He can't flag as Adoniram Judson could flag. You know, there are all these churches and there are people converted. No, Jeremiah's a lone voice at the tail end of the country of Judah before its ultimate destruction. And it's as though Jeremiah is saying with Dolan Thomas, do not go gently into that good night.

Rage, rage against the dying of the light. Now, you want to ask a question about Job and Jeremiah. Did they sin when they wrote this?

And if that's your question, well, shame on you. Because of course they sinned. Yes, Jeremiah said things that he should never have said, and Job said things which he should never have said. But nowhere does God chastise either of them.

That's the kind of God we have. When you're in pain, when you're hurting, when you're broken inside, you've been valiantly trying to keep things going on the outside with your family, with your friends, keeping up appearances, keeping up a face. But on the inside, you're breaking apart and there are those moments behind closed doors and you cave.

There's brutal, brutal honesty in these words. This is a dark night of the soul passage. I find it reassuring that it's here in the Bible. It's one of the reasons why I think the Bible is inspired, why the Bible is inerrant. Because if men and women were putting together a book of spiritual devotion to help us get along, we wouldn't put these passages in the Bible. We would clean it up, make Jeremiah look a little better. The fact that Jeremiah himself put it in his own prophecy. You know, there was a day and this is what I said.

That's honest. And that's why the Bible to me is so refreshing and so relevant, not just to a time long, long ago, over two and a half thousand years ago, but relevant to moments that you and I may experience in our own lives. It's like Elijah beneath the broom tree wanting God to take away his life. It's like Haman the Ezra-hite in Psalm 88, the darkest Psalm in the Bible. Darkness, the final verse of that Psalm, darkness is my only friend. That's pretty dark. Darkness is my only friend. Well, think of Jesus in the Garden of Gethsemane.

When a great heaviness came upon him and the gospel writers find it difficult to actually describe because they describe it as a heaviness that was leading to death, this burden was actually killing him. Father, if it be possible, let this cup pass from me. Stop there. Don't rush on to nevertheless not my will, but yours be done. But pause and think of what Jesus is actually saying. He's saying, Father, I don't want to do this. I don't think I have the strength to do this.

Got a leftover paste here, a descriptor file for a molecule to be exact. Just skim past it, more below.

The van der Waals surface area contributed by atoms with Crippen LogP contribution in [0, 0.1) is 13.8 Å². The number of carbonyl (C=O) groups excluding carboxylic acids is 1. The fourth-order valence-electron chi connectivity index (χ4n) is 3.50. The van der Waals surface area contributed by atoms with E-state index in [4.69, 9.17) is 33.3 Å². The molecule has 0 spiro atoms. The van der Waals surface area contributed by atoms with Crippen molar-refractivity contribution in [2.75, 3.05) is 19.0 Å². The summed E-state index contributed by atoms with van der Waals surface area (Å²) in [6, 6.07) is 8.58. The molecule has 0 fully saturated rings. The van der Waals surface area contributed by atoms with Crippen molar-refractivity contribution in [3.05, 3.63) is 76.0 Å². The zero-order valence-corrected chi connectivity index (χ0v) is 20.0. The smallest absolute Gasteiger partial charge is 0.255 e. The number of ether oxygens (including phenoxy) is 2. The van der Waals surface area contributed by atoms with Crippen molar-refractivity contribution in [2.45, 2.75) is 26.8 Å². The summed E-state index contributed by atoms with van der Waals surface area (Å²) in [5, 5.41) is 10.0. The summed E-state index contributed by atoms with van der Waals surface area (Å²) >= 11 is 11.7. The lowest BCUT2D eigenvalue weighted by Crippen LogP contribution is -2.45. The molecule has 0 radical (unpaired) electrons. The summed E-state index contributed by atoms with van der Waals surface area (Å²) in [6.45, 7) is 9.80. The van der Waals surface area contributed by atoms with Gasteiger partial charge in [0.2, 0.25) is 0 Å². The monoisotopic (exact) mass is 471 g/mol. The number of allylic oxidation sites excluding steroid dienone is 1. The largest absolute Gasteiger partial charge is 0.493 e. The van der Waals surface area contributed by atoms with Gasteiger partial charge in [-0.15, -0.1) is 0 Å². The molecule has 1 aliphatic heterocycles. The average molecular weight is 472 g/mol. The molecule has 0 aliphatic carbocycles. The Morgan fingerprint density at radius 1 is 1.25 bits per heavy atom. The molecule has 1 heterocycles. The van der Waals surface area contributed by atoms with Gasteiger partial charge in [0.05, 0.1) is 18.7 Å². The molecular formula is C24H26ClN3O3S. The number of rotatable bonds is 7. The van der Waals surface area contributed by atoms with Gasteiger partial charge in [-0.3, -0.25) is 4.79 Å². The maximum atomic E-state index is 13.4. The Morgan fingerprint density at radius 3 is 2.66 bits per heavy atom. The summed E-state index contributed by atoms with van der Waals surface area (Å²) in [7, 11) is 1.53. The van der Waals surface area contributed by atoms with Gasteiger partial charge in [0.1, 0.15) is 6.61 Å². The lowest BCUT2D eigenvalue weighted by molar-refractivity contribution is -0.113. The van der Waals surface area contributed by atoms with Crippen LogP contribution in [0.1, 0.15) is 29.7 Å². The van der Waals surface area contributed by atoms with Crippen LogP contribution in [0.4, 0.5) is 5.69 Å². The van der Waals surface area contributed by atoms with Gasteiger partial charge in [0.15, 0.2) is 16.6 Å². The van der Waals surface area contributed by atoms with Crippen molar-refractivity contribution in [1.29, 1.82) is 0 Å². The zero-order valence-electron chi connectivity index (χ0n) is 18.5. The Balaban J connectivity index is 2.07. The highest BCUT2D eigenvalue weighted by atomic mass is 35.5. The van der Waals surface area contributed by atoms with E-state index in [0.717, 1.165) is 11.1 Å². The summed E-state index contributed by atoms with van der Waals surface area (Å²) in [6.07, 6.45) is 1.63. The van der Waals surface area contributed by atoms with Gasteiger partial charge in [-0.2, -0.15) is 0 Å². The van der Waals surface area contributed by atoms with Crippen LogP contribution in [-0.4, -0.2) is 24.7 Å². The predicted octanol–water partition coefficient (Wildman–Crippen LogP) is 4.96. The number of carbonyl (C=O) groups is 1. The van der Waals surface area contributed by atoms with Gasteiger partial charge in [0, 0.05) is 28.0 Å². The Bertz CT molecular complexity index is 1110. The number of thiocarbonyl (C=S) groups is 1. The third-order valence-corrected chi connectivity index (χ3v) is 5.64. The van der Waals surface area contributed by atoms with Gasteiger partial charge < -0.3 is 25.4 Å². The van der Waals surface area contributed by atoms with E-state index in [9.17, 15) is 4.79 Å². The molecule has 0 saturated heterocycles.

He was going to a place where no man had gone before. I think of it as a life vest. This is not my favorite chapter.

If I had a choice of what I would want to memorize, this is probably not it. It's like when you fly and the flight attendant tells you that there's a life vest under your seat or beside your seat and there's a little whistle. This is 2021 and all you get is a whistle and there's a little light. You're plunging into the ocean at 500 miles an hour. This is Jesus time.

This isn't, a life vest isn't going to help you at all. I've never actually got under the seat to look if it's there. I've thought about it on occasions. Jeremiah 20 is a bit like that. I'm glad it's here. I don't think, I've had my dark moments.

One of you gave me an Eeyore because you know I've often said I'm Eeyore. The glass is half empty. That's my predisposition and I have to fight it all the time. But I've never been here. I don't know this kind of darkness, wishing I'd never been born. But maybe one day I'll be there.

I will actually enter into that darkness. And there are two passages of the Bible that God has prepared for me to say a greater than you has been in that place. A Job has been there. A Jeremiah has been there. Jesus has been there.

I find this refreshingly honest. Life is hard. Gospel ministry is hard.

God uses broken vessels to do His work. You know, there's a lot of talk and I've thought about it for 40 years about burnout. It's a real thing, burnout, and I have lots of friends, lots and lots and lots of friends who have left the ministry because of burnout. I think Jeremiah was facing burnout, but actually he kept going.

However frustrated you are now, maybe it's not as bad as this. William Cooper wrote a piece called The Castaway in 1800. William Cooper, who wrote God moves in mysterious ways, his wonders to perform and friend of John Newton's. And it ends, no voice divine, the storm allayed, no light propitious shone. When snatched from all effectual aid, we perished each alone.

But I beneath a rougher sea and whelmed in deeper gulfs than he. William Cooper was given to depression. He tried to take his life five times in God's providence.

He lived almost next door to John Newton, who was his counselor all of his life. Well, it's a dark chapter, not your favorite chapter, but it has some wonderful, wonderful lessons that we can learn. A dark chapter indeed, and a heavy message, but an important message and one that we need to hear. That was Dr. Derek Thomas, considering the prophet Jeremiah from Dr. Thomas' series, Imprisoned Faith in All Circumstances.

In this series, he explores various people from both the Old and the New Testament who've experienced imprisonment and the lessons that we can learn today. This is the final day that we're sharing messages from that series with you. So if you'd like to request your copy of the entire series, it's 12 messages across two DVDs. And not only will we send you that DVD set, we'll also give you digital access to the study guide. So you can make your donation today by visiting or by calling us at 800 435 4343. Just a reminder that this is the last day we're making this series available for a donation of any amount. So give your gift today at Next week, we'll be hearing from Dr. Michael Reeves. He'll introduce us to some significant figures from church history and help us see some of the extraordinary ways that God has worked to preserve his church. So join us Monday here on Renewing Your Mind. .
Whisper: medium.en / 2023-03-24 03:37:16 / 2023-03-24 03:45:25 / 8